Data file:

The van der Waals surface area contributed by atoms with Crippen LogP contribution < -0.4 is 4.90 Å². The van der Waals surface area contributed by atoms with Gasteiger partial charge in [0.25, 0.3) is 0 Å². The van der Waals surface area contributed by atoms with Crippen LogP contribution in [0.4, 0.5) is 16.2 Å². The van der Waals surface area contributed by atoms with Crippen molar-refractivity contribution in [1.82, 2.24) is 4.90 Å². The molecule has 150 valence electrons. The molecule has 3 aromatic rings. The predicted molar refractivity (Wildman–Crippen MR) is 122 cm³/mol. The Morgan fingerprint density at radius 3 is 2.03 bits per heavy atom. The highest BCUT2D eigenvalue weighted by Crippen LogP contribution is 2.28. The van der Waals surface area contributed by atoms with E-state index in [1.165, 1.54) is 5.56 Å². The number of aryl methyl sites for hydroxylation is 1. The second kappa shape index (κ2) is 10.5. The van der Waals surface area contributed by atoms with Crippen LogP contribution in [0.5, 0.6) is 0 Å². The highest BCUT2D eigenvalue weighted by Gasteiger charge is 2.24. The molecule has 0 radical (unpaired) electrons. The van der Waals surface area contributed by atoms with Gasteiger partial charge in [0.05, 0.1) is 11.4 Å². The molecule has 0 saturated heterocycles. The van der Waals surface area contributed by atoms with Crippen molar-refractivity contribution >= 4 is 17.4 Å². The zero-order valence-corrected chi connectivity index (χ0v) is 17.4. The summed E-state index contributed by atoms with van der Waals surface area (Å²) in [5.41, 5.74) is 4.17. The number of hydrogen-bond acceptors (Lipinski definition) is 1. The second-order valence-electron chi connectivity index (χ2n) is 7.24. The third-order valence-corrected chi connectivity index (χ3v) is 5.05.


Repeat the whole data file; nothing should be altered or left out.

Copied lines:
The van der Waals surface area contributed by atoms with Crippen LogP contribution < -0.4 is 4.90 Å². The van der Waals surface area contributed by atoms with Gasteiger partial charge in [0.25, 0.3) is 0 Å². The van der Waals surface area contributed by atoms with Crippen LogP contribution in [0.4, 0.5) is 16.2 Å². The van der Waals surface area contributed by atoms with Crippen molar-refractivity contribution in [1.82, 2.24) is 4.90 Å². The molecule has 150 valence electrons. The molecule has 3 aromatic rings. The predicted molar refractivity (Wildman–Crippen MR) is 122 cm³/mol. The Morgan fingerprint density at radius 3 is 2.03 bits per heavy atom. The highest BCUT2D eigenvalue weighted by Crippen LogP contribution is 2.28. The van der Waals surface area contributed by atoms with E-state index in [1.165, 1.54) is 5.56 Å². The number of aryl methyl sites for hydroxylation is 1. The second kappa shape index (κ2) is 10.5. The van der Waals surface area contributed by atoms with Crippen LogP contribution in [0.5, 0.6) is 0 Å². The highest BCUT2D eigenvalue weighted by Gasteiger charge is 2.24. The molecule has 0 radical (unpaired) electrons. The van der Waals surface area contributed by atoms with Gasteiger partial charge in [0.05, 0.1) is 11.4 Å². The molecule has 0 saturated heterocycles. The van der Waals surface area contributed by atoms with Crippen molar-refractivity contribution >= 4 is 17.4 Å². The zero-order valence-corrected chi connectivity index (χ0v) is 17.4. The summed E-state index contributed by atoms with van der Waals surface area (Å²) in [5.41, 5.74) is 4.17. The number of hydrogen-bond acceptors (Lipinski definition) is 1. The second-order valence-electron chi connectivity index (χ2n) is 7.24. The third-order valence-corrected chi connectivity index (χ3v) is 5.05.